Is our journey really necessary?

By now you might be wondering whether there is anything that makes grappling with insulin signaling worth the bother. Well, there is — and here it is. It’s a recent piece of work by Benjamin Hopkins, Lewis Cantley and colleagues at Weill Cornell Medicine, New York who looked at ways of getting round the insulin feedback response so that the effect of PIK3 inhibitors could be boosted.

Sketch showing the effect of diet on the potency of an anti-cancer drug in mice. The red line represents normal tumour growth. The black line shows the effect of PIK3 blockade when the mice are on a ketogenic diet: tumour growth is suppressed. On a normal diet the drug alone has only a slight effect on tumour growth. Similar results were obtained in a variety of model tumours (Hopkins et al., 2018).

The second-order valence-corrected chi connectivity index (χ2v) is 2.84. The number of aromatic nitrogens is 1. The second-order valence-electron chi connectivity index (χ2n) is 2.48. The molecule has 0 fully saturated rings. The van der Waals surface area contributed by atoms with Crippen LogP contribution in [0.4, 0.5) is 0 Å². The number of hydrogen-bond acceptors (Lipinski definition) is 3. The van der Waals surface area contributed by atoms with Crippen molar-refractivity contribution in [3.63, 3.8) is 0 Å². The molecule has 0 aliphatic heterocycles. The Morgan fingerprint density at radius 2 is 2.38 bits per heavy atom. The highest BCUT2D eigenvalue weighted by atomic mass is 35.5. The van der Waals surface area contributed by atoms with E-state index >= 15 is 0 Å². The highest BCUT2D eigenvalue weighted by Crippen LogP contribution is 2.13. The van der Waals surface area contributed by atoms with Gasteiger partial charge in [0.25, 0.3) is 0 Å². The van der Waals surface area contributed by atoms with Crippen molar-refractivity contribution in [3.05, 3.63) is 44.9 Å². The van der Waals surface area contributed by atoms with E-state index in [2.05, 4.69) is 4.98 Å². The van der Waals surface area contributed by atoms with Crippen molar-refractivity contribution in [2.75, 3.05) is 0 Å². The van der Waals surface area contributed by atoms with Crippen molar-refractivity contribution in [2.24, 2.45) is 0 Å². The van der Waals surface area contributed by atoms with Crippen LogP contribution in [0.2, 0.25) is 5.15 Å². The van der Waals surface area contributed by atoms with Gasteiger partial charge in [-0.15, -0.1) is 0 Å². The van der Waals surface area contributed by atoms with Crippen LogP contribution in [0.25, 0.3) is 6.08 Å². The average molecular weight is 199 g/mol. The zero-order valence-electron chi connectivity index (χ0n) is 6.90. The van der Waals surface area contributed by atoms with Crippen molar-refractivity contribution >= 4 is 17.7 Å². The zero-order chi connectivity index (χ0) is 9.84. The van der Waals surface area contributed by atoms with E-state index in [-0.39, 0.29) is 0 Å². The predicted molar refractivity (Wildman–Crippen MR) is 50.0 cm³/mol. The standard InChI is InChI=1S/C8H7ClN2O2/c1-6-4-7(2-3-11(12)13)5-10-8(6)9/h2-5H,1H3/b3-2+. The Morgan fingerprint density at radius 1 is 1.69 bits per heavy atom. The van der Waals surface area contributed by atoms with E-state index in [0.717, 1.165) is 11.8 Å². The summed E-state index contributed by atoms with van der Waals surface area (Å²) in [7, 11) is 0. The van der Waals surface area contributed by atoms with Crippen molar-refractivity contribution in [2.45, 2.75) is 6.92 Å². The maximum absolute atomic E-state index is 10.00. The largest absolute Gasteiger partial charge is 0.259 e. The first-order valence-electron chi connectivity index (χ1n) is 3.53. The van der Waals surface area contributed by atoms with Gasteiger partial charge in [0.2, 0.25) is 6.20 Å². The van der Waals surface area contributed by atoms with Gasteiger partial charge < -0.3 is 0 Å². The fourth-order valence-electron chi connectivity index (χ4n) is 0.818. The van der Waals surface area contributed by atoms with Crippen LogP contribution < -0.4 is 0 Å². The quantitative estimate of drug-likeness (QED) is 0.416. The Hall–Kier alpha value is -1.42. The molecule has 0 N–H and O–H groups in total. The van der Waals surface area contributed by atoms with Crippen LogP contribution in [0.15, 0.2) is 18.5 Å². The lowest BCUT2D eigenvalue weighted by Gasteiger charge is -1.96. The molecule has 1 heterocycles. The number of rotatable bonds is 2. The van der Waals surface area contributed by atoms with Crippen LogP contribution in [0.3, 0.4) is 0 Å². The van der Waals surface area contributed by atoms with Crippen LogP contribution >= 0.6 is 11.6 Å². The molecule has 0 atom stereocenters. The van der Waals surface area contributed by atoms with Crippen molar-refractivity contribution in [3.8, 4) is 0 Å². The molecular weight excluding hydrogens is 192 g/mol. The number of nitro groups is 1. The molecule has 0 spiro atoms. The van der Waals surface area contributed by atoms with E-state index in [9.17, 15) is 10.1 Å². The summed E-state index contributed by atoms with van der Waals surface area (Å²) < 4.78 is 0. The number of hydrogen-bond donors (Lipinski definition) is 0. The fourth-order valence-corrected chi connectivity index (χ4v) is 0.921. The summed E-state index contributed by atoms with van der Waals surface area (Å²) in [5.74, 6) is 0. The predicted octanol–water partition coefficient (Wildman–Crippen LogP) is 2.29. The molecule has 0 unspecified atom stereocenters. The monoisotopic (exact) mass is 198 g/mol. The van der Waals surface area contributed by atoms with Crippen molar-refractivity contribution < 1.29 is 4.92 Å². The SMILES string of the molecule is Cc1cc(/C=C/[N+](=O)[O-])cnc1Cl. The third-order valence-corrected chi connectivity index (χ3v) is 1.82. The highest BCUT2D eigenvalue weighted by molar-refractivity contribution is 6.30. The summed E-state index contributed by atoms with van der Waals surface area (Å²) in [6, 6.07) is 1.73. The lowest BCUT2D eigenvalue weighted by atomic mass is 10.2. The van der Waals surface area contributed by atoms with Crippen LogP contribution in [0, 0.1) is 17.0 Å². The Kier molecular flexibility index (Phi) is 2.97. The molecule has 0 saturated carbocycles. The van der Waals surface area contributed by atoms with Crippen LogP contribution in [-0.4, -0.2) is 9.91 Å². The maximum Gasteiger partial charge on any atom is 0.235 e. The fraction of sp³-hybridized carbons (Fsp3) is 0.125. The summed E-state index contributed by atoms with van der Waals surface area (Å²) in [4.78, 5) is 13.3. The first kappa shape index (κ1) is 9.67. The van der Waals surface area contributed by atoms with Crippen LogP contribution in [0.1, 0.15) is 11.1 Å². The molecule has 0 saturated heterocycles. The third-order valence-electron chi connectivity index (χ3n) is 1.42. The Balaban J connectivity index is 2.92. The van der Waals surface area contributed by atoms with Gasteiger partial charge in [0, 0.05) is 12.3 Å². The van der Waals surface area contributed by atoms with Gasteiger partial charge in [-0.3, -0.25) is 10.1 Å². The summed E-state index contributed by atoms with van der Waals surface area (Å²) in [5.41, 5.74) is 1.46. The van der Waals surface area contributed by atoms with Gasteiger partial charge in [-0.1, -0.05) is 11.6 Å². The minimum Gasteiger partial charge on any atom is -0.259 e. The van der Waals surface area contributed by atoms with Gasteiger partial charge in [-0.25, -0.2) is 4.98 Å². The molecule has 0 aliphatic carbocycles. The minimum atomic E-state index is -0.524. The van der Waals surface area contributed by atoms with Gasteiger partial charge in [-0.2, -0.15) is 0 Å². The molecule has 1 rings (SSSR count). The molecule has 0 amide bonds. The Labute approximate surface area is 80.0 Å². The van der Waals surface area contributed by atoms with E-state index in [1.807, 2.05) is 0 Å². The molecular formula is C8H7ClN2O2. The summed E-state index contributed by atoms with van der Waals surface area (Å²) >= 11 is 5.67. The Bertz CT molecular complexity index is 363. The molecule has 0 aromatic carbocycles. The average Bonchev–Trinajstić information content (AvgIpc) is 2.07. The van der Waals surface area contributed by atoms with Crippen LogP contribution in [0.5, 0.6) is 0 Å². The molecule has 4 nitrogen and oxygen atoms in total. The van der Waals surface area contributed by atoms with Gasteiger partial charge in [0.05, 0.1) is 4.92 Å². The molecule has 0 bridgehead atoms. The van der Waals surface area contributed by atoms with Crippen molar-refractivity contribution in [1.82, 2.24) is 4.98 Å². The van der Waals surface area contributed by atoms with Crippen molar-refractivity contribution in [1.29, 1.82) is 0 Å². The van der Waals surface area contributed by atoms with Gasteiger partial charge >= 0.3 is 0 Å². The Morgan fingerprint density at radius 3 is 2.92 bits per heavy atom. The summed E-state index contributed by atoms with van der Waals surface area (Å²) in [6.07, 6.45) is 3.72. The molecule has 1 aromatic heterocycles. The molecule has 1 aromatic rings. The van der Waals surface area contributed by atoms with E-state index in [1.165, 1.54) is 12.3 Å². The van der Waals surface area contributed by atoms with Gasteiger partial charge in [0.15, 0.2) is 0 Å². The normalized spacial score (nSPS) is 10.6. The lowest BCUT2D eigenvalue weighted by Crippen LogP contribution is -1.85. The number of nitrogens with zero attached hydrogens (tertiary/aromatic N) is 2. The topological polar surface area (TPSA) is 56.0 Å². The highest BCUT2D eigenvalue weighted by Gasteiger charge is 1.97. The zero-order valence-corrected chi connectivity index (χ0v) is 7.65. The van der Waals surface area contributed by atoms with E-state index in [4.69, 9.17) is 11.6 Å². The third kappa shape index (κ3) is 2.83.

They first showed that, in a range of model tumours in mice, insulin feedback caused by blockade of PIK3 was sufficient to switch on signalling even in the continued presence of anti-PIK3 drugs. The really brilliant result was that changing the diet of the mice could offset this effect. Switching the mice to a high-fat, adequate-protein, low-carbohydrate (sugar) diet essentially stopped the growth of tumours driven by mutant PIK3 treated with PIK3 blockers. This is a ketogenic (or keto) diet, the idea being to deplete the store of glucose in the liver and hence limit the rise in blood glucose following PIK3 blockade.

Giving the mice insulin after the drug drastically reduces the effect of the PIK3 inhibitor, supporting the idea that that a keto diet improves responses to PIK3 inhibitors by reducing blood insulin and hence its capacity to switch on signalling in tumour cells.